Now just for giggles, let’s consider how a user might obtain this same information differently. At the desktop, no problem – Yahoo, Google, TWC, and many other websites offer local weather. With a mobile phone, we have less options. Other than calling someone, an easy solution is to SMS text “46645” (GOOGL) with “weather [zip code]”. Google will reply (usually within seconds) detailed local weather information free of charge (standard text messaging rates apply). If you have a “smart-phone” and a data plan, there are several more options including the same sites mentioned above, or you could load a weather application on your phone – such as the Weather Channel Iphone App. Look ma, no administrators, and no servers. Adding insult to injury, many smart-phones support VoIP clients to do what the IP desktop phones do.
It would not be difficult for the PBX companies to offer some basic applications such as weather and headlines into the core PBX (configurable from the user web portal). A non voice feature on a phone system? Blasphemous I know.
When you get a new mobile phone, think about how you customize it: load your contacts, load your applications, add bookmarks, customize fonts, sounds, and other options. What do you do when you get a new desk phone? Probably make a test call on it (to your cell phone).
The barriers to being able to leverage the IP phone are many, including access control, form factors, and complexity. The solution is to put a friendly OS on the IP phone. This will instantly make the IP phone much broader – beyond voice – and lead to a slew of new ways we use the VoIP infrastructure. All IP phones technically have an OS – but the vast majority are proprietary with no or limited APIs (ensuring no applications). There are several phone OS candidates to consider, primarily from the mobile arena:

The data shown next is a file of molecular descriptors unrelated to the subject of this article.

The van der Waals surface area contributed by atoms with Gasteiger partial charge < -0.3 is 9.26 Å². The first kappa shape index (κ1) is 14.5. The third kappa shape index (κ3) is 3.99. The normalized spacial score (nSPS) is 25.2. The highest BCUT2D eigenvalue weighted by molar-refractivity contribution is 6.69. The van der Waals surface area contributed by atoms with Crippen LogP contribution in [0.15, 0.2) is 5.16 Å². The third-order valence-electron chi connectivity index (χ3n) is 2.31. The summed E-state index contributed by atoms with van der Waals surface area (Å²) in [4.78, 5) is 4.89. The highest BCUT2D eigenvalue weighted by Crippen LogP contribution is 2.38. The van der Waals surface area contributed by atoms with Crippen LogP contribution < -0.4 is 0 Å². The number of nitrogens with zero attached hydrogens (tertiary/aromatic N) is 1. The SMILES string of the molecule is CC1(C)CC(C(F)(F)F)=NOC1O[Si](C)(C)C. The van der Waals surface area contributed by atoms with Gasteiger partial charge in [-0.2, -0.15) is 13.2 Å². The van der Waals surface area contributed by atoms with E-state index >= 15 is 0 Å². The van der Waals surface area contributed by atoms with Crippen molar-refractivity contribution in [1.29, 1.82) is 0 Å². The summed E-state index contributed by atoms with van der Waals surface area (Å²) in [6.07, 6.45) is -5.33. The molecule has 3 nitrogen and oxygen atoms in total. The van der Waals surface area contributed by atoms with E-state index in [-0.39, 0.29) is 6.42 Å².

- Apple (iPhone)
- Android/Google *
- Windows Mobile (end of life?)
- Symbian (Nokia controlled) *
- LiMo (Linux Mobile)*
* indicates Open Source (LiMo is partially open as it is based on Linux).
My goal is to get some application development momentum, so the most desirable of the above are Apple, RIM, and Android. It seems to me that RIM licensing their platform to say Cisco would be very interesting for both companies. There are hundreds of Blackberry applications already, and probably thousands of developers. Obviously most of the applications are geared for mobile specific uses, but that could change.
Android, being open source, might be very attractive for the SIP/Asterisk community (Polycom, Snom, Aastra). Two compatible open source environments, both with creativity and momentum, will deliver some interesting ideas. Android has a lot of potential with non SIP phones too. The fact is, we live in a highly connected world – VoIP phones didn’t get the memo.
Apple is not known for their licensing or openness, so I am not sure if they have much to offer the VoIP community. Well other than incredible phone technology that invigorated an industry. If there is any way to tap that energy into VoIP, it deserves a look.
This will lead to some challenges regarding VoIP phone form factors. But the mobile industry evolved. Five years ago the vast majority of mobile phones were designed primarily for voice too – either keyboards or touch-screens are the likely answer for VoIP phones too.